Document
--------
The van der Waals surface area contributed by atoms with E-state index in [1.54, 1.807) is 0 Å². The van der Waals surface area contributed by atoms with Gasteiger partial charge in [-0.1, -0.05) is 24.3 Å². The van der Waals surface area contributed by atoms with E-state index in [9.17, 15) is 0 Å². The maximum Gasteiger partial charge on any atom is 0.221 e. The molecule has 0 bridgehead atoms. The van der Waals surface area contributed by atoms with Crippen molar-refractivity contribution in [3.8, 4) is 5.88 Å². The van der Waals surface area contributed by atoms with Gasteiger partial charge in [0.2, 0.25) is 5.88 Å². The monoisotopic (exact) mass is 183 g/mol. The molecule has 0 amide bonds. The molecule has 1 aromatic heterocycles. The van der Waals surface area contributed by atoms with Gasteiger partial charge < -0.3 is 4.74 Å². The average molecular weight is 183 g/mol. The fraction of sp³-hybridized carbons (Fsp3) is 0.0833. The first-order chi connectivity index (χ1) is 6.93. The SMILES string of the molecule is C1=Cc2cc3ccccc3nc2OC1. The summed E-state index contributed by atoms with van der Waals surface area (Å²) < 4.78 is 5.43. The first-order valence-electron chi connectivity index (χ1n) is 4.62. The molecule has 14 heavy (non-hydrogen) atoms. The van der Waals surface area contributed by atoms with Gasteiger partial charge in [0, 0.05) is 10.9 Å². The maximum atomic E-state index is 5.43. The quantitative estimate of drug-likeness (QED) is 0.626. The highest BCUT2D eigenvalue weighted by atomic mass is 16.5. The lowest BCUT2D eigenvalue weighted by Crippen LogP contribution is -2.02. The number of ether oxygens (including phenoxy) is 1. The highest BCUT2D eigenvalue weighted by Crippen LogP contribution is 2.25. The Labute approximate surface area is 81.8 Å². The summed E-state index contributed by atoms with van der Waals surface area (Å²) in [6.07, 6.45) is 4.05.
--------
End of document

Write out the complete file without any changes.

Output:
The van der Waals surface area contributed by atoms with E-state index in [1.54, 1.807) is 0 Å². The van der Waals surface area contributed by atoms with Gasteiger partial charge in [-0.1, -0.05) is 24.3 Å². The van der Waals surface area contributed by atoms with E-state index in [9.17, 15) is 0 Å². The maximum Gasteiger partial charge on any atom is 0.221 e. The molecule has 0 bridgehead atoms. The van der Waals surface area contributed by atoms with Crippen molar-refractivity contribution in [3.8, 4) is 5.88 Å². The van der Waals surface area contributed by atoms with Gasteiger partial charge in [0.2, 0.25) is 5.88 Å². The monoisotopic (exact) mass is 183 g/mol. The molecule has 0 amide bonds. The molecule has 1 aromatic heterocycles. The van der Waals surface area contributed by atoms with Gasteiger partial charge < -0.3 is 4.74 Å². The average molecular weight is 183 g/mol. The fraction of sp³-hybridized carbons (Fsp3) is 0.0833. The first-order chi connectivity index (χ1) is 6.93. The SMILES string of the molecule is C1=Cc2cc3ccccc3nc2OC1. The summed E-state index contributed by atoms with van der Waals surface area (Å²) < 4.78 is 5.43. The first-order valence-electron chi connectivity index (χ1n) is 4.62. The molecule has 14 heavy (non-hydrogen) atoms. The van der Waals surface area contributed by atoms with Gasteiger partial charge in [0, 0.05) is 10.9 Å². The maximum atomic E-state index is 5.43. The quantitative estimate of drug-likeness (QED) is 0.626. The highest BCUT2D eigenvalue weighted by atomic mass is 16.5. The lowest BCUT2D eigenvalue weighted by Crippen LogP contribution is -2.02. The number of ether oxygens (including phenoxy) is 1. The highest BCUT2D eigenvalue weighted by Crippen LogP contribution is 2.25. The Labute approximate surface area is 81.8 Å². The summed E-state index contributed by atoms with van der Waals surface area (Å²) in [6.07, 6.45) is 4.05.